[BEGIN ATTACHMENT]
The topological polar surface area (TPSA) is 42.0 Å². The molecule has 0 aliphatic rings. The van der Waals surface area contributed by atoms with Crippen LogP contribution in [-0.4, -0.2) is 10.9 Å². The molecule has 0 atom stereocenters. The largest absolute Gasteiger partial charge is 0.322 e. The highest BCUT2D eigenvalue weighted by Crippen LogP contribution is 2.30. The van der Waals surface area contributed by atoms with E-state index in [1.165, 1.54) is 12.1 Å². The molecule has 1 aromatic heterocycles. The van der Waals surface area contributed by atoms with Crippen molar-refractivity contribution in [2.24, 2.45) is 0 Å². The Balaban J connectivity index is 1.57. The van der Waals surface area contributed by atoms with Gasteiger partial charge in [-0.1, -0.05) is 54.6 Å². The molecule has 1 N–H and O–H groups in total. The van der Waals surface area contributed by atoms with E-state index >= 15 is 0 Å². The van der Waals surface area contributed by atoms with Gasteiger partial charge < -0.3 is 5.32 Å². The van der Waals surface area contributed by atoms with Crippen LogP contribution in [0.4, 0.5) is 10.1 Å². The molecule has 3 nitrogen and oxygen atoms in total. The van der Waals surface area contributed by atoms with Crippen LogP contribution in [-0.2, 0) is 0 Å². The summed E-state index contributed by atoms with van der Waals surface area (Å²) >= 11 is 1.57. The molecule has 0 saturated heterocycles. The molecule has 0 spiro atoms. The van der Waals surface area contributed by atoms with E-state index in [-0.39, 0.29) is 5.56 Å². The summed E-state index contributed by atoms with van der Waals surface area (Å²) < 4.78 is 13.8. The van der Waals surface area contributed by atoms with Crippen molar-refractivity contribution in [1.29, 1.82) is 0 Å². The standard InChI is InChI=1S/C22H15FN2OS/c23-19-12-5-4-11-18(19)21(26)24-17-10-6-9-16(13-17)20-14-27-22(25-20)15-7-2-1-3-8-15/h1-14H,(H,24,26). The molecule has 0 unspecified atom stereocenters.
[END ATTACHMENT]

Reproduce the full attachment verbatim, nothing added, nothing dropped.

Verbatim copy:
The topological polar surface area (TPSA) is 42.0 Å². The molecule has 0 aliphatic rings. The van der Waals surface area contributed by atoms with Crippen LogP contribution in [-0.4, -0.2) is 10.9 Å². The molecule has 0 atom stereocenters. The largest absolute Gasteiger partial charge is 0.322 e. The highest BCUT2D eigenvalue weighted by Crippen LogP contribution is 2.30. The van der Waals surface area contributed by atoms with E-state index in [1.165, 1.54) is 12.1 Å². The molecule has 1 aromatic heterocycles. The van der Waals surface area contributed by atoms with Crippen molar-refractivity contribution in [2.24, 2.45) is 0 Å². The Balaban J connectivity index is 1.57. The van der Waals surface area contributed by atoms with Gasteiger partial charge in [-0.1, -0.05) is 54.6 Å². The molecule has 1 N–H and O–H groups in total. The van der Waals surface area contributed by atoms with E-state index >= 15 is 0 Å². The van der Waals surface area contributed by atoms with Gasteiger partial charge < -0.3 is 5.32 Å². The van der Waals surface area contributed by atoms with Crippen LogP contribution in [0.4, 0.5) is 10.1 Å². The molecule has 3 nitrogen and oxygen atoms in total. The van der Waals surface area contributed by atoms with Crippen LogP contribution in [-0.2, 0) is 0 Å². The summed E-state index contributed by atoms with van der Waals surface area (Å²) >= 11 is 1.57. The molecule has 0 saturated heterocycles. The molecule has 0 spiro atoms. The van der Waals surface area contributed by atoms with E-state index in [-0.39, 0.29) is 5.56 Å². The summed E-state index contributed by atoms with van der Waals surface area (Å²) < 4.78 is 13.8. The van der Waals surface area contributed by atoms with Crippen molar-refractivity contribution in [1.29, 1.82) is 0 Å². The standard InChI is InChI=1S/C22H15FN2OS/c23-19-12-5-4-11-18(19)21(26)24-17-10-6-9-16(13-17)20-14-27-22(25-20)15-7-2-1-3-8-15/h1-14H,(H,24,26). The molecule has 0 unspecified atom stereocenters.